Lucy Robinson
Arts and Humanities, Film and Music Production
Material Type:
Adult Education
Archives, Documentary, LGBT History, Queerama
Creative Commons Attribution Non-Commercial Share Alike

Queerama and Collecting Queer Stories

Queerama and Collecting Queer Stories


This is the second open educational resource inspired by the Daisy Asquith's film Queerama (2017).  Queerama marks the 50th anniversary of the Sexual Offenses Act, which partially decriminalized private homosexual acts in England and Wales. The documentary was created from footage from the BFI National Archive and captures the relationships, desires, fears and expressions of gay men and women. You can follow the three learning blocks in order or pick and choose. This OER produced under a CC-BY license. This module is designed to help us think about what happens when we bring different stories together in to collections or archives.

Queer archives

This task is designed to help the user think about archives and collections in their own terms. Particularly to think about how an archive brings together different objects in a way that might be greater than the sum of its parts.


What do you think an archive is for?

Do you think it changes an individual stories' meanings if it is collected and curated alongside other stories?

Would a queer archive be different from any other sort of archive?

You might be interested in using some of the following theoretical work on archives to help you answer these questions.


Theorizing the Queer Archive

Or  you might want to think about how you have responded to finding 'queer objects' in libraries, museums and galleries.  

Queerstories and Alan Sinfield

This is designed to help users situate themselves in the academic literature relating to queer heritage and the politics of archives.

This step is introduces you to one academic's work, Alan Sinfield. Sinfield was instrumental in the early gay liberation movement in the UK and also co-developed the first LGBT taught postgraduate course in the country, Sexual Dissidence and Cultural Change.  His work embraces popular culture, politics and queer politics.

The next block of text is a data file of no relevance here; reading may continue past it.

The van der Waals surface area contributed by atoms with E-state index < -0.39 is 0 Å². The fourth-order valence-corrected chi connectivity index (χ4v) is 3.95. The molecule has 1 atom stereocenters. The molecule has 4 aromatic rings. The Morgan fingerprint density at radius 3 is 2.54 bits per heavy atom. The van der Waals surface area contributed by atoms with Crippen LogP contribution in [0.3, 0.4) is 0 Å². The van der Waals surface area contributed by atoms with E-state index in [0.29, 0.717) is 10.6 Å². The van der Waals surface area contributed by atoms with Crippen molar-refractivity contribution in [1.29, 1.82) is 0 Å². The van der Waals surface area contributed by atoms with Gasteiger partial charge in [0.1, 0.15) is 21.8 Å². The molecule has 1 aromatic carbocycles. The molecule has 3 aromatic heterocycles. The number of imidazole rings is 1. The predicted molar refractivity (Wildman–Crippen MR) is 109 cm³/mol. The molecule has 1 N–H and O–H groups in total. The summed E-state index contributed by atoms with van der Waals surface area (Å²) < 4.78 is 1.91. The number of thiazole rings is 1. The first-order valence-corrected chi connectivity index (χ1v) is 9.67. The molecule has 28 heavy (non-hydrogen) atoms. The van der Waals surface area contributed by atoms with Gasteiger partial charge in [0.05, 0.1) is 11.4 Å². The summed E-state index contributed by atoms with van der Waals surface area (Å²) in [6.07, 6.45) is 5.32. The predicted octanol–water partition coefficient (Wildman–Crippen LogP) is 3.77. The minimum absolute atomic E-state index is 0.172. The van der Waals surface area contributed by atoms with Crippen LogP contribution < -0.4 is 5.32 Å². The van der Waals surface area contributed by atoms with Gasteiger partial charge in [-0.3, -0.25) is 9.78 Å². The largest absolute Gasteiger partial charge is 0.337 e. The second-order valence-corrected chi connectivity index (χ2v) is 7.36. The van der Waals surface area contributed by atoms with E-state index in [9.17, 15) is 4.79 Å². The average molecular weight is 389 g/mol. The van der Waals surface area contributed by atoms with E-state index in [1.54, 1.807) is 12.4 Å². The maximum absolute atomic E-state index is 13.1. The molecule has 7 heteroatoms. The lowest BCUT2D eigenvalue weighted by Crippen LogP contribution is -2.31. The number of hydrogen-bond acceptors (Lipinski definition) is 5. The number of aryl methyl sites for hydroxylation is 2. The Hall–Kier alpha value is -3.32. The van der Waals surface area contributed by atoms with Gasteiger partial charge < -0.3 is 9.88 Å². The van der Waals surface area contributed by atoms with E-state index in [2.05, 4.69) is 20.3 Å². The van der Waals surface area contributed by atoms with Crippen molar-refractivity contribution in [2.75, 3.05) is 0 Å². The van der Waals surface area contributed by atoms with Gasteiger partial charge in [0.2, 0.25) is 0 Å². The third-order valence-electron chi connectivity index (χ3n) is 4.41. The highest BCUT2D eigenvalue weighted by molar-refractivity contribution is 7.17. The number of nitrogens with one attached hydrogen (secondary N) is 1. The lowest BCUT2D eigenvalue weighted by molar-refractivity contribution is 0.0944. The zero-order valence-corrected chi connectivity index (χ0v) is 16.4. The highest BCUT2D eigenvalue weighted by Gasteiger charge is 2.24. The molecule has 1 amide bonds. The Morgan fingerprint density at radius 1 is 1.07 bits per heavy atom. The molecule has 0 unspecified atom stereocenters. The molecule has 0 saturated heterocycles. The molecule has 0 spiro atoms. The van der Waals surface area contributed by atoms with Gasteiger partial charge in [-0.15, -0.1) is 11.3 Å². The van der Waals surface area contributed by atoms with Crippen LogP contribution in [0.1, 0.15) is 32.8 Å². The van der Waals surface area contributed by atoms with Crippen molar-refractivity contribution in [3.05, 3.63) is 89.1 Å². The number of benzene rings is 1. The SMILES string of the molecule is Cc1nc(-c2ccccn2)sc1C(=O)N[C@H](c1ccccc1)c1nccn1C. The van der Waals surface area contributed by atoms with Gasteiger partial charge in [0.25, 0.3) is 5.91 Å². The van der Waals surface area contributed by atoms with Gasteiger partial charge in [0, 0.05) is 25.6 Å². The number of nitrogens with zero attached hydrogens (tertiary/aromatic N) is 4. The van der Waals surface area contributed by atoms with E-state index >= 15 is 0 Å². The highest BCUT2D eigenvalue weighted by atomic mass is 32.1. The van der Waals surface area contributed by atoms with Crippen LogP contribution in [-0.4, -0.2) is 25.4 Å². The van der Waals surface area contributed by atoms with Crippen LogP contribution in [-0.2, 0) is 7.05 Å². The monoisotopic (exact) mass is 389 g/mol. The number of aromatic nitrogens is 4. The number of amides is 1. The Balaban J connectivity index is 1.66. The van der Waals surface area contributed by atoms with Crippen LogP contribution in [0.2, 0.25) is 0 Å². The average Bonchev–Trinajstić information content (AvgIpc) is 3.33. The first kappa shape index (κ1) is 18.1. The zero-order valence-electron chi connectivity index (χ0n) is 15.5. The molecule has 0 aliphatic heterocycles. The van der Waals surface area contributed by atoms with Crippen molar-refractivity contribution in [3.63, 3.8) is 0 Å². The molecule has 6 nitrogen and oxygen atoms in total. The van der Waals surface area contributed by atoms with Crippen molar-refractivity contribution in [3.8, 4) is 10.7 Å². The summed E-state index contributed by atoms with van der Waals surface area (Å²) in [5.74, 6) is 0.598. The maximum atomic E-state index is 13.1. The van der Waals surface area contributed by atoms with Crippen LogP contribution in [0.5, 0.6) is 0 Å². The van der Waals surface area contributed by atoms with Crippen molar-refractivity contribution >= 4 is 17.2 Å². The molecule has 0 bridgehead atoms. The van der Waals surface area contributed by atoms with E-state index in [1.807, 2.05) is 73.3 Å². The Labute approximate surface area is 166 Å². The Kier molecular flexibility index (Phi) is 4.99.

Read the article Alan Sinfield, "Queerstories in Brighton", New Formations, 67, Summer 2009, 110-119 which you can find in the Resources folder

How do the different collections treat individual voices?

What happens when we bring individual voices together? and why does it matter? (See the piece by Robinson which is also in the resources)

What is Sinfield doing in this article and why? (What story is he telling and for what purpose)

Archiving Queer Stories

This is designed for students to be able to apply Sinfield's article to an example of an archive and to identify for themselves the implications of bringing different voices together. 

There are now a growing amoung of online archives available which makes it much easier to access them.

Choose one of these two archives, or perhaps you are already familiar with a different queer archive online 

Brighton Trans*formed


Queer in Brighton

Can you list of the different types of queer voices found in the collections? How do the different stories fit together? Do they produce many different stories or one over arching story? and why does this matter?

Local Queer Stories

This is designed for users to apply their knowledge in a practical task.

Design a local LGBT community project

•What sort of voices will you use?

•What shape will it be? (Intellectual architecture)

•How will you measure its impact?


Read Robinson 'The Messy Business of Queer Politics'

•What ways can the local speak of the wider context?

•What are the limits of looking only at the local?